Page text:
U.S. Military Will Supervise Security Firms in Iraq

WASHINGTON, Oct. 30 - All State Department security convoys in Iraq will now fall under military control, the latest step taken by government officials to bring Blackwater Worldwide and other armed contractors under tighter supervision.

Secretary of State Condoleezza Rice and Secretary of Defense Robert M. Gates agreed to the measure at a lunch on Tuesday after weeks of tension between their departments over coordination of thousands of gun-carrying contractors operating in the chaos of Iraq.

Mr. Gates appears to have won the bureaucratic tug-of-war, which accelerated after a Sept. 16 shooting in central Baghdad involving guards in a Blackwater convoy who Iraqi investigators say killed 17 Iraqis. Military coordination of contractor convoys will include operations of not only Blackwater, formerly known as Blackwater USA, but also those of dozens of other private firms that guard American diplomats, aid workers and reconstruction crews.

In Iraq, the government approved a draft law to overturn an order imposed by the American occupation authority in 2004 granting the employees of foreign contractors immunity from Iraqi law. Also on Tuesday, the State Department confirmed that some Blackwater employees questioned in connection with the Sept. 16 shooting had been granted a form of immunity in exchange for their statements. However, officials insisted that the immunity was limited and that it did not foreclose the possibility of prosecutions.

Democrats in Congress complained that the State Department appeared to have bungled the Blackwater investigation and said they feared that no one would be held accountable for the Iraqi deaths. "It feels like they're protecting Blackwater," said Representative Jan Schakowsky, an Illinois Democrat.

At the Pentagon, Geoff Morrell, the chief spokesman, said the military would assert greater control over contractor training, rules for the use of force, employment standards and movements around Iraq.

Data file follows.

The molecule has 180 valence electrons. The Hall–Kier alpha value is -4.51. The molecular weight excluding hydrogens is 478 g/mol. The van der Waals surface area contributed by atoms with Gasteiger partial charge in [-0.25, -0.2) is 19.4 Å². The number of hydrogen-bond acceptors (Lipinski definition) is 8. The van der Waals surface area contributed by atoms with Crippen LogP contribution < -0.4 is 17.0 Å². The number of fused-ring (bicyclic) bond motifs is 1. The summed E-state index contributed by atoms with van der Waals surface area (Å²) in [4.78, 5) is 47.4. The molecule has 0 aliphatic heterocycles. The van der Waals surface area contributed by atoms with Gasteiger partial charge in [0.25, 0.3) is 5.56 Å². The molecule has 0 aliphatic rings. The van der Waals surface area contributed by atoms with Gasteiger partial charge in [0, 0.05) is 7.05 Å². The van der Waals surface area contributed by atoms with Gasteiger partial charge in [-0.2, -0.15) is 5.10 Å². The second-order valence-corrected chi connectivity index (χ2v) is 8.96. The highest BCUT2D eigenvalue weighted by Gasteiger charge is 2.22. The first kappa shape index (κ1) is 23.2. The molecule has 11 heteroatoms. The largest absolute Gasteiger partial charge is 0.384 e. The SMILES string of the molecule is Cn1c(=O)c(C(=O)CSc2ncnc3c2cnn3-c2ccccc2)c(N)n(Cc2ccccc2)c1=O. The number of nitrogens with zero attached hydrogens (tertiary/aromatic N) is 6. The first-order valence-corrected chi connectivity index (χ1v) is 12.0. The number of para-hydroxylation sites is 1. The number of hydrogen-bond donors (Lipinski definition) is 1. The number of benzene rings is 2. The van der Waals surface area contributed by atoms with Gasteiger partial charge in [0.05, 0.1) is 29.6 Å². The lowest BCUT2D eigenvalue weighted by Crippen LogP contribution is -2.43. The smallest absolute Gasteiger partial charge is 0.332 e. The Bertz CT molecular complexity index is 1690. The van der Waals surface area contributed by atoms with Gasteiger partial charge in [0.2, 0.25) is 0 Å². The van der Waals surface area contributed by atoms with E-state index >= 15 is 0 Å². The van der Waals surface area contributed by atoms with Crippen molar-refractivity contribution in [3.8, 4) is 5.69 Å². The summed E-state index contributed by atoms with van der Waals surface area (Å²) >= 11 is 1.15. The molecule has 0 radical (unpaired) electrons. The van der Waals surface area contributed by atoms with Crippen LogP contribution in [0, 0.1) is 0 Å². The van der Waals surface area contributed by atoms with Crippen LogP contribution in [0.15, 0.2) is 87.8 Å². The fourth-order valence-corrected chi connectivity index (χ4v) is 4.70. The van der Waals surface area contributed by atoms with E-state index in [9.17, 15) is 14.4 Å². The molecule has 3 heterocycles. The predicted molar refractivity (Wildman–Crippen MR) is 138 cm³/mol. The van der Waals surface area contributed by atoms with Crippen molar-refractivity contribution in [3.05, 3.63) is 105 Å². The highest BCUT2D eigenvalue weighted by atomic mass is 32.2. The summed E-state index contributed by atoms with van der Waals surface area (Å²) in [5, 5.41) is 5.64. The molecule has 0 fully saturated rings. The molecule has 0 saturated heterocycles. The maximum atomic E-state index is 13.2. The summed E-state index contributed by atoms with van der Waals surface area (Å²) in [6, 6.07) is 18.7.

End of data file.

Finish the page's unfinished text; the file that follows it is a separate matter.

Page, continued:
He said Mr. Gates and military officers in Iraq insisted on the new measures "so they aren't blindsided by contractors running in and out of their battle space and potentially causing problems."

Mr. Morrell and his State Department counterpart, Sean McCormack, said that the details of the new arrangement had not been worked out but that the process was on a fast track and that both agencies hoped to have all issues resolved by Thanksgiving.

The top American commander in Iraq, Gen. David H. Petraeus, will have to approve the arrangement, but he is likely to accept new rules that give his officers greater control over the numerous armed entities operating in his theater.

The State Department has had repeated problems trying to rein in the nearly 845 Blackwater guards in Iraq, who have fired their weapons in 195 incidents since 2005, according to Blackwater's count, leaving an undetermined number of Iraqis dead. Blackwater and two other security companies, DynCorp International and Triple Canopy, share a multibillion-dollar contract to guard American diplomats and other civilians in Iraq.

But the Defense Department has had its own difficulties controlling its nearly 130,000 contractors, who handle a variety of jobs including interrogations of prisoners and transportation of fuel and ammunition. Auditors have uncovered numerous instances of cost overruns, sloppy work, theft and corruption in the tens of billions of dollars in logistics and reconstruction contracts in Iraq.